SolidWorks 2013 introduces a sketch entity type that was once the sole dominion of expensive Class-A surface modeling systems of yesteryear: The Conic Section.
As I learned in 10th grade, if you take a cone and slice it with a plane, depending on what angle you slice it at you will get a circle, an ellipse, a parabola, or a hyperbola. These curves are called conic sections and you can read all about them on Wikipedia (which did not exist when I was in 10th grade).
CAD jockeys really like conics (as these curves have been called) because they are more interesting than arcs, while being less cumbersome than splines. Many of us learned how to write and solve the formulas for conic sections while still in high school, unlike the higher math needed to manipulate cubic splines. That means conics, and their resulting surfaces, are fast and lightweight for our computers too. The nature of their combined x-squared and y-squared terms means conics have a varying curvature, but do not ever change convexity like cubic splines can do. This allows us to create smooth, flowing blends, without worrying about wrinkles or dimples or other unruly spline behaviors.
Creating a conic in SolidWorks is very simple. It builds much like a 3-point-arc, but instead of adjusting a radius value, we adjust a parameter called Rho (ρ). If you imagine the conic as a rounded corner, then Rho is the ratio of the distance of the peak of the rounded corner to the sharp corner (D1/D2). This gives us an intuitive way to adjust the curvature of the conic without having to delve into which type of conic section it is, or what its mathematical eccentricity is.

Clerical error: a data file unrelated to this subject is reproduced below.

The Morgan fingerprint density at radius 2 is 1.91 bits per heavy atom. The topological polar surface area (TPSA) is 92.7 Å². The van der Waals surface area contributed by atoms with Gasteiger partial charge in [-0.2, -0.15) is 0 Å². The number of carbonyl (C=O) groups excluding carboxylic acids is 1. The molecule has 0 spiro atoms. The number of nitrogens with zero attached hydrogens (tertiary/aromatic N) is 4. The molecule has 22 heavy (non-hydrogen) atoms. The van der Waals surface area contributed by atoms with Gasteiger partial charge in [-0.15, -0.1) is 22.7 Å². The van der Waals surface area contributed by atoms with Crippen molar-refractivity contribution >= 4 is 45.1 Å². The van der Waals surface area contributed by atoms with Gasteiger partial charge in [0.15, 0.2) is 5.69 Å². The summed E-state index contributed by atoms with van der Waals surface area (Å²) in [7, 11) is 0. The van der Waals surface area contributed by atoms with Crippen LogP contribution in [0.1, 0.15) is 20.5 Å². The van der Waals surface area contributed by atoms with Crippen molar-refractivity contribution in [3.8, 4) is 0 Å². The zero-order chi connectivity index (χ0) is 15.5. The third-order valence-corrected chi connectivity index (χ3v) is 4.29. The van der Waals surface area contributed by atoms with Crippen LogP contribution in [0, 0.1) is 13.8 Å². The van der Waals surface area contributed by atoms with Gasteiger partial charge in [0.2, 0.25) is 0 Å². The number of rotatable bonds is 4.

As the picture shows, if Rho is 0.5, then the conic is a parabola. If Rho is greater than 0.5, then the conic is a hyperbola (which we have never had before in SolidWorks!). If Rho is less than 0.5, then the conic is an ellipse. The exact Rho value which gives you a circle/arc (a special ellipse) depends on the angle of the corner; for a 90° corner, Rho for a circle is the square root of two, minus one (0.414).
The two ends of the conic can be set tangent to the adjacent entities, just as you would with an arc or partial ellipse. Unlike splines, you cannot clamp curvature continuity, but it still looks pretty darn good.
Now, are they used in boat design? Probably not.